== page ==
My barrette mount provides an assembled, illuminating hair barrette mount which is easily clipped into horse tails, or hair. The main function of the hair barrette will be to make the wearer highly visible to approaching traffic. When used by an equestrian in a dark parking lot, or horse show, being visible to other pedestrians and equestrians on the show grounds is desirable. This barrette mount will also be advantageous to dog-walkers, and pedestrians, for attachment to their hair.

Using portable EL lights, this barrette mount will be seen for a great distance. Shown as an example, the preferred injection molded EL lights will readily attach facing outward, to the flexible top surface material which has three predetermined slots, and which is glued or riveted to a rigid barrette clip, and/or to the barrette clip itself, by engaging the molded clip or hook which may be on the EL light's reverse surface, or alternatively hook and loop is used.

There are over three different manufacturers who produce the preferred styles of portable electro-luminescent lights used in this invention. These lights generally have an on/off switch, and run on small internal batteries.

An option for my barrette mount is the attachment of retroreflective materials covering the majority of the top surface of the hair barrette, which will reflect incident light produced by an approaching car. The retroreflective materials are outstanding in their brilliance, and are a product rarely used by the general public, or equestrians.

Additionally the retroreflective material may be used in conjunction with electro-luminescent light.

The top surface of the barrette and retroreflective material may be of any size or shape, or be screen printed.

I would like to patent the often needed barrette mount, and assembled product, produced by this invention. My barrette mount will allow the general public, and especially equestrians, a new safety product.

BRIEF DESCRIPTION OF THE DRAWINGS

FIG. 1 illustrates the top surface of the barrette mount, wherein three slots or openings perforate the barrette mount.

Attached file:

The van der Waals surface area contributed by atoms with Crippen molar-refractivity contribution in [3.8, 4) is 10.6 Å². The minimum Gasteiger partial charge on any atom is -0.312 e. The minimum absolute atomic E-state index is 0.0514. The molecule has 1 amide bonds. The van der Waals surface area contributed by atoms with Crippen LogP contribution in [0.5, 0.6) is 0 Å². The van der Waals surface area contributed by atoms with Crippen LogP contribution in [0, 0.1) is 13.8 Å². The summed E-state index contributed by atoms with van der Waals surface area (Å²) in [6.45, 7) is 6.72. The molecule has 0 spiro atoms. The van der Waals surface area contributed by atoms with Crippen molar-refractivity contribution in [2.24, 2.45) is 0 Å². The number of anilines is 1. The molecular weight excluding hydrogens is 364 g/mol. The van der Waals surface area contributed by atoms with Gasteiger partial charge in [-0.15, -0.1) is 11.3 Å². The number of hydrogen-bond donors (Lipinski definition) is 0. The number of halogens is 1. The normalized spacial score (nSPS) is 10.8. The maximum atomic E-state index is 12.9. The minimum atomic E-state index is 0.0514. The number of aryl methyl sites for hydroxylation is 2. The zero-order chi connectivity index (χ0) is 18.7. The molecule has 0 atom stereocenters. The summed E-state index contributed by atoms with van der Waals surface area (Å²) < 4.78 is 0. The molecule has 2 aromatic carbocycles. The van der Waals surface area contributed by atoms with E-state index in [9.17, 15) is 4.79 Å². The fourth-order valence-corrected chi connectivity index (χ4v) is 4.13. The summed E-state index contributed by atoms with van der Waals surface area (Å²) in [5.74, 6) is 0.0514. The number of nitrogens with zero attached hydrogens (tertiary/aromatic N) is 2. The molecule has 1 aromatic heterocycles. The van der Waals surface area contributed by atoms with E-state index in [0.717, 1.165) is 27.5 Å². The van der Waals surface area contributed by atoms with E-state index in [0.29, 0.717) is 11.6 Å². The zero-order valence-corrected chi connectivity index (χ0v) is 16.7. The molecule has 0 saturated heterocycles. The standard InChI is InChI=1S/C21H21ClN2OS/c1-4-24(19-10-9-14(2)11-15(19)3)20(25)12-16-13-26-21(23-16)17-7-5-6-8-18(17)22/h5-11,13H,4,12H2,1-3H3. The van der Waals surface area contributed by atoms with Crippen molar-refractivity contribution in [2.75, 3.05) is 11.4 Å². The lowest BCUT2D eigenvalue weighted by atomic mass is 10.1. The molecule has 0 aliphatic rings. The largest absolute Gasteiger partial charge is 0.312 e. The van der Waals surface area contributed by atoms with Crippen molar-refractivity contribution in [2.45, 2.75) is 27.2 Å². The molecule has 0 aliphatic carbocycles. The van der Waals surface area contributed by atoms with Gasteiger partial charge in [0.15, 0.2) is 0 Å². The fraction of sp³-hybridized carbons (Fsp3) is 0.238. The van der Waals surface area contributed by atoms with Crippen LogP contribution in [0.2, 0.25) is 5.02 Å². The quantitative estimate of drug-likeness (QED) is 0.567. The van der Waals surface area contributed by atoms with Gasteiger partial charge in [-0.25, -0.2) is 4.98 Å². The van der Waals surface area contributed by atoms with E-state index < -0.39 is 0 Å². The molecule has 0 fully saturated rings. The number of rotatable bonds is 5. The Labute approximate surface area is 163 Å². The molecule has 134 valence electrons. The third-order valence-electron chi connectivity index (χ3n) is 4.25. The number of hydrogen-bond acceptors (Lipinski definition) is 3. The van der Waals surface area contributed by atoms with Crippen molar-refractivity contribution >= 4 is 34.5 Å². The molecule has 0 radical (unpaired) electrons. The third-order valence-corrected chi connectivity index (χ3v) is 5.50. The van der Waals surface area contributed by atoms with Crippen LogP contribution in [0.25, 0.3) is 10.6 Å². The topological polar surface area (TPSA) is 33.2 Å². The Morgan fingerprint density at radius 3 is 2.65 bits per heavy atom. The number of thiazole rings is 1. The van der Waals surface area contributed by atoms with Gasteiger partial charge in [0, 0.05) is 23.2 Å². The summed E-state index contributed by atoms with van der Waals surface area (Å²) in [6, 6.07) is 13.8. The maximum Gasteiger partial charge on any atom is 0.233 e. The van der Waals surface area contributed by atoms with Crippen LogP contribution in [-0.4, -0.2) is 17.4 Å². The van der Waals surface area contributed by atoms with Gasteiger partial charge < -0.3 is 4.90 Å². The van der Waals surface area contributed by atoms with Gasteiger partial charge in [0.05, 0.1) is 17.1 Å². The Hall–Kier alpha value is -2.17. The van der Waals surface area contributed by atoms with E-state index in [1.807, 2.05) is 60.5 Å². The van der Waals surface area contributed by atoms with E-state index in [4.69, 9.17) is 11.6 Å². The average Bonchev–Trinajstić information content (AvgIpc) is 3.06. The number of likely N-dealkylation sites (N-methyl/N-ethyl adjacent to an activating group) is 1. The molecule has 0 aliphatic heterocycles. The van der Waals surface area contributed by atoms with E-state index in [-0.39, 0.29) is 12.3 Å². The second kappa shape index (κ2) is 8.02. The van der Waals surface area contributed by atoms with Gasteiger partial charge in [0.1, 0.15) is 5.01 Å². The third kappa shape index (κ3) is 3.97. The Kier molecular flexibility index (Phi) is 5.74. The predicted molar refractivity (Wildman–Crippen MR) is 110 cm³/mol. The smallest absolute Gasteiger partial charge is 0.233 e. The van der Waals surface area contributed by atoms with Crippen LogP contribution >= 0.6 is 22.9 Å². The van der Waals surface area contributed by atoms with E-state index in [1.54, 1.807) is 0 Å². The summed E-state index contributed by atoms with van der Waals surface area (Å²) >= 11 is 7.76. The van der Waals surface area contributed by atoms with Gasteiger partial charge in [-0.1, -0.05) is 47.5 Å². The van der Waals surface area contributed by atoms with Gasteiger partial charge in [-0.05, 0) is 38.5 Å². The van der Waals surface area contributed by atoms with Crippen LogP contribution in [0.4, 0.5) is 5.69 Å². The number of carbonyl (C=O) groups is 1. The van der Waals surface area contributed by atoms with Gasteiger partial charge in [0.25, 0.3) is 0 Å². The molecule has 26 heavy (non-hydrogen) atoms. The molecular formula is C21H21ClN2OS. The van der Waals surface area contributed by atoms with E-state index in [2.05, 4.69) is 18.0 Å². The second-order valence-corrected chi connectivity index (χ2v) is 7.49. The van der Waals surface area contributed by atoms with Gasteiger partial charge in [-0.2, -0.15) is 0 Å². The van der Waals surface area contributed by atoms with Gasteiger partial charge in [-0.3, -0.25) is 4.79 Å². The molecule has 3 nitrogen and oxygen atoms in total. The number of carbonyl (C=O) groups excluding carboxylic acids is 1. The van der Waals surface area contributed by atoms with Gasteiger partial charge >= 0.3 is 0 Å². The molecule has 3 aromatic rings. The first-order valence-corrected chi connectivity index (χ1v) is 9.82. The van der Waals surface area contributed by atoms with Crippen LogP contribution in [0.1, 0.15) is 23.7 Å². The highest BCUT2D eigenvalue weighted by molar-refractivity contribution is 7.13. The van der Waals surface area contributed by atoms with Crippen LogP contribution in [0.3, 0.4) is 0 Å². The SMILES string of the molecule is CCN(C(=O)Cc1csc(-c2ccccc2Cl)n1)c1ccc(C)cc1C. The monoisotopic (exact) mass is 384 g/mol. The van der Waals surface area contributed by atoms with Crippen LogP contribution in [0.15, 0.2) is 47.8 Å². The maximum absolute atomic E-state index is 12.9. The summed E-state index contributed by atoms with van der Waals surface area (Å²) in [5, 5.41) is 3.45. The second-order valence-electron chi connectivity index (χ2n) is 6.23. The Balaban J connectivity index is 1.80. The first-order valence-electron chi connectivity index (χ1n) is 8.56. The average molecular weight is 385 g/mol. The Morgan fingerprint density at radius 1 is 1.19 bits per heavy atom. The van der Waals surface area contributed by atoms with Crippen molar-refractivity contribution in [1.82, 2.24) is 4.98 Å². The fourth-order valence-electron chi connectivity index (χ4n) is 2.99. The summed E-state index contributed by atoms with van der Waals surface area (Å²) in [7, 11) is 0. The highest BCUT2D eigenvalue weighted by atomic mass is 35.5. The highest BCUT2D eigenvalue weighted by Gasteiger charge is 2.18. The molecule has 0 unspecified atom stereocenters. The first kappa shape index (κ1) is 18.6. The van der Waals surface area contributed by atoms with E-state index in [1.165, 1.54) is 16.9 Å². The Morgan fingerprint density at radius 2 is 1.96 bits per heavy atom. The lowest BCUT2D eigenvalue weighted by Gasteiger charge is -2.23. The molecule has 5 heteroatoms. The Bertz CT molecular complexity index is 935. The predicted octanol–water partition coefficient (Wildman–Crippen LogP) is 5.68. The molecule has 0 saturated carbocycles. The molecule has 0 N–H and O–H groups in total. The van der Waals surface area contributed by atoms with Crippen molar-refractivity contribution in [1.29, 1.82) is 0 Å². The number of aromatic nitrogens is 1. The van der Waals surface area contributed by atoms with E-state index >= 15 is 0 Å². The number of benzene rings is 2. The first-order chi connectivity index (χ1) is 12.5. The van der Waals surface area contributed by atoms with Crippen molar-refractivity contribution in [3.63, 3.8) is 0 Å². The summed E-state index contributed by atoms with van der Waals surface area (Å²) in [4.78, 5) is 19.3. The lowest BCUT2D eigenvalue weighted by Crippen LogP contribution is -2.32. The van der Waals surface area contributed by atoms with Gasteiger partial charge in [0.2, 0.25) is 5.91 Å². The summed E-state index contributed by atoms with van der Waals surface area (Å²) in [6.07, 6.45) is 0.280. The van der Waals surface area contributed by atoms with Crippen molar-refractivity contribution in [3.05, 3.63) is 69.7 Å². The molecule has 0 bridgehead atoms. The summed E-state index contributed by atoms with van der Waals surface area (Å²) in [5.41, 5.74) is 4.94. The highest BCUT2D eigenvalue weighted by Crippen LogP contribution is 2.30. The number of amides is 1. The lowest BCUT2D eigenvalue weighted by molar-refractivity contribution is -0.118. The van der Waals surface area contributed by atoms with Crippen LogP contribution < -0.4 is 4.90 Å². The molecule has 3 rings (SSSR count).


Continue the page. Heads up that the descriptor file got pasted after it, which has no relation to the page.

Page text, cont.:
FIG. 2 illustrates a barrette which will readily attach to this barrette mount.

FIG. 3 illustrates the reverse surface of the barrette mount, upon which is attached a barrette shown in FIG. 2, and also a slot or opening is seen.

FIG. 4 illustrates a novel way of using the barrette mount by attaching it to the tail of a horse.

FIG. 5 illustrates the reverse surface of the barrette mount assembled with the flexible material upon which is attached the barrette, as shown in FIG. 2, excepting that the barrette is in the open position, by using the slots or openings in the flexible material, with the addition of another piece of material reinforcing the attachment of the barrette. Also a slot or opening in the flexible material is shown.

FIG. 6 illustrates the application of retroreflective materials covering a majority of the top surface of the barrette mount.

FIG. 7 illustrates an electro-luminescent light attached to the barrette mount.

DETAILED DESCRIPTION OF THE INVENTION

Referring to the drawings, on page 1/2, FIG. 1 includes 1 the top surface of the barrette mount made up of substantially flexible material cut into a desired shape, where 2 a vertical slot or opening and 3 a vertical slot or opening, is arranged at a 90 degree angle from 4 a horizontal slot or opening. The 4 horizontal slot or opening is ready for the optional engagement of the hook, which may be on the back surface of an electro-luminescent light, thereby joining them together.

In FIG. 2 we see the 5 rigid barrette which may be used for this barrette mount assembly shown in the opened position.

In FIG. 3 we are shown the 5 rigid barrette attached by glue to the 6 back surface of the barrette mount which is made up of substantially flexible material cut into a desired shape, and 4 a horizontal slot or opening is shown.

In FIG. 4 we see the 10 tail of a horse, which has a 11 barrette mount with one electro-luminescent light attached, clipped into the hair, and the horse is oblivious to the barrette mount in his tail.